Published On: Thu, Dec 11th, 2014

Premiers former Netherlands Antilles boycott Kingdom Day

Kingdom ConcertWILLEMSTAD - The Prime Ministers of Curaçao, Aruba and St. Maarten are boycotting the celebration of Kingdom Day. They refuse to travel to Amsterdam to attend the traditional Kingdom Concert in the presence of King Willem Alexander.

According to a reliable source in The Hague the three prime ministers of the three islands are so angry at the Dutch Prime Minister, Mark Rutte they have stated that they will not be present. This is especially painful because next Monday an anniversary celebration will be held. It is exactly 60 years since Queen Juliana put her signature under the Charter for the Kingdom.

To strengthen the links between the Netherlands and its overseas territories, every year on December 15, a festive concert is organized with the participation of artists from all parts of the Kingdom. It sometimes happens that one of the government is unable to attend, but it is considered an insult that three prime ministers cancel simultaneously.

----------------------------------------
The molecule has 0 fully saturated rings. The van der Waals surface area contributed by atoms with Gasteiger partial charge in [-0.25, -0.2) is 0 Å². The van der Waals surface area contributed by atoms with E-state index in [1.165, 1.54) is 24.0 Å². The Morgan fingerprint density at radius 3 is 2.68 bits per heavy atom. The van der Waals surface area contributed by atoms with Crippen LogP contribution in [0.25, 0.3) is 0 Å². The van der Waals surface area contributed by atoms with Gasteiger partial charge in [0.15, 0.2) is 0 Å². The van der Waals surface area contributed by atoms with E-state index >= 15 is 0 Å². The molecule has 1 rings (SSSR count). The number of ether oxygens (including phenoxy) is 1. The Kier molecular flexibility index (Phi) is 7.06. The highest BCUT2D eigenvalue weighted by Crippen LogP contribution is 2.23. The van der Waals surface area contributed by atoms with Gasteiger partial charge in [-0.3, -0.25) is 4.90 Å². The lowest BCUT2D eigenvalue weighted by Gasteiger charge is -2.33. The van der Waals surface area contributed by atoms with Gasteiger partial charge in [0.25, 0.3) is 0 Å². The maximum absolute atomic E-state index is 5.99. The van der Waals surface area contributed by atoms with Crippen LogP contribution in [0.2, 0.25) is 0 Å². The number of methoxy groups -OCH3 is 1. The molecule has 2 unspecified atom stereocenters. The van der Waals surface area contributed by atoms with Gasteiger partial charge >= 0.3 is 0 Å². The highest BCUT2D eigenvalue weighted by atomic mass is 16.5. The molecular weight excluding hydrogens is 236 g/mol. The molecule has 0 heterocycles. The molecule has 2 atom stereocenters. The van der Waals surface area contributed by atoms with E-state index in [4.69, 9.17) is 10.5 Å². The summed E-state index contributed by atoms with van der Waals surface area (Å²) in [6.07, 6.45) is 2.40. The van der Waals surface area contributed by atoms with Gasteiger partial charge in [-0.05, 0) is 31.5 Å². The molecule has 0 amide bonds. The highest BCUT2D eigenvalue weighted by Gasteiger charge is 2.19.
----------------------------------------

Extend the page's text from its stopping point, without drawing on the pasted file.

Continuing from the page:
A spokesman for the Minister of Kingdom Relations, Ronald Plasterk says the absence of the three prime ministers is not yet confirmed.

Plasterk and the Mayor of Amsterdam, Eberhard van der Laan will host the concert, which will be held on December 15 in the evening in the Meervaart. During the day there is a symposium. According to The Hague sources, the premiers Mike Eman (Aruba), Ivar Asjes (Curacao) and Sarah Wescot-Williams (St. Maarten) will not be present, because they are fed up with the Dutch meddling in the local affairs of the islands.

The quarrels between the Netherlands and the islands in the Caribbean have been running increasingly higher in recent years. The Hague requires financial discipline and wants new ministers in the islands to be screened for possible links with the underworld. The islands in turn consider it as colonialism. They feel that Minister Plasterk behaves as a puppet of Finance and that he is blind to the reality in the Caribbean that is so different compared to the Netherlands.

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